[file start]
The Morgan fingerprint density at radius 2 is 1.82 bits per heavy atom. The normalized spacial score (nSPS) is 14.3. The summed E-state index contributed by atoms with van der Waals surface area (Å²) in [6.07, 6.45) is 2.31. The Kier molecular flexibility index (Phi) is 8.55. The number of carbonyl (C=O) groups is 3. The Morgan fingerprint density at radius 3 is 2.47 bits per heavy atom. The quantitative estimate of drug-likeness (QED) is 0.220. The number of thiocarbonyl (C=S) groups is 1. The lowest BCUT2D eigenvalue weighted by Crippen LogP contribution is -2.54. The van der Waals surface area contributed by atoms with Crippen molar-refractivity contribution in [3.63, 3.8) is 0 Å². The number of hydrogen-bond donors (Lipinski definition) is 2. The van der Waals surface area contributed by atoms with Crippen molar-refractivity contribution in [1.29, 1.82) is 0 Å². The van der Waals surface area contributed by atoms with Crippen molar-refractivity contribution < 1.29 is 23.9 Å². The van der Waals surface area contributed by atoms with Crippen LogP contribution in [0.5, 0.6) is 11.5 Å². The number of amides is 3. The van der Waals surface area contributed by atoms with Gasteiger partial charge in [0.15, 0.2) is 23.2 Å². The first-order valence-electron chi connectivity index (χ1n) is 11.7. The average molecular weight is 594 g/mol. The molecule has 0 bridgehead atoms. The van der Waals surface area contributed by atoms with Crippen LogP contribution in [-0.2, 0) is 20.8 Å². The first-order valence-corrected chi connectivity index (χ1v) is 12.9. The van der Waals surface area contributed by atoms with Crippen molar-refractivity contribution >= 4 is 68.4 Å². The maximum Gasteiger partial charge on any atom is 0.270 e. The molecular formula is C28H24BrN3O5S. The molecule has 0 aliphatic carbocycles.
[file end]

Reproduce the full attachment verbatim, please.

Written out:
The Morgan fingerprint density at radius 2 is 1.82 bits per heavy atom. The normalized spacial score (nSPS) is 14.3. The summed E-state index contributed by atoms with van der Waals surface area (Å²) in [6.07, 6.45) is 2.31. The Kier molecular flexibility index (Phi) is 8.55. The number of carbonyl (C=O) groups is 3. The Morgan fingerprint density at radius 3 is 2.47 bits per heavy atom. The quantitative estimate of drug-likeness (QED) is 0.220. The number of thiocarbonyl (C=S) groups is 1. The lowest BCUT2D eigenvalue weighted by Crippen LogP contribution is -2.54. The van der Waals surface area contributed by atoms with Crippen molar-refractivity contribution in [3.63, 3.8) is 0 Å². The number of hydrogen-bond donors (Lipinski definition) is 2. The van der Waals surface area contributed by atoms with Crippen molar-refractivity contribution in [1.29, 1.82) is 0 Å². The van der Waals surface area contributed by atoms with Crippen molar-refractivity contribution < 1.29 is 23.9 Å². The van der Waals surface area contributed by atoms with Crippen LogP contribution in [0.5, 0.6) is 11.5 Å². The number of amides is 3. The van der Waals surface area contributed by atoms with Gasteiger partial charge in [0.15, 0.2) is 23.2 Å². The first-order valence-electron chi connectivity index (χ1n) is 11.7. The average molecular weight is 594 g/mol. The molecule has 0 bridgehead atoms. The van der Waals surface area contributed by atoms with Crippen LogP contribution in [-0.2, 0) is 20.8 Å². The first-order valence-corrected chi connectivity index (χ1v) is 12.9. The van der Waals surface area contributed by atoms with Crippen molar-refractivity contribution >= 4 is 68.4 Å². The maximum Gasteiger partial charge on any atom is 0.270 e. The molecular formula is C28H24BrN3O5S. The molecule has 0 aliphatic carbocycles.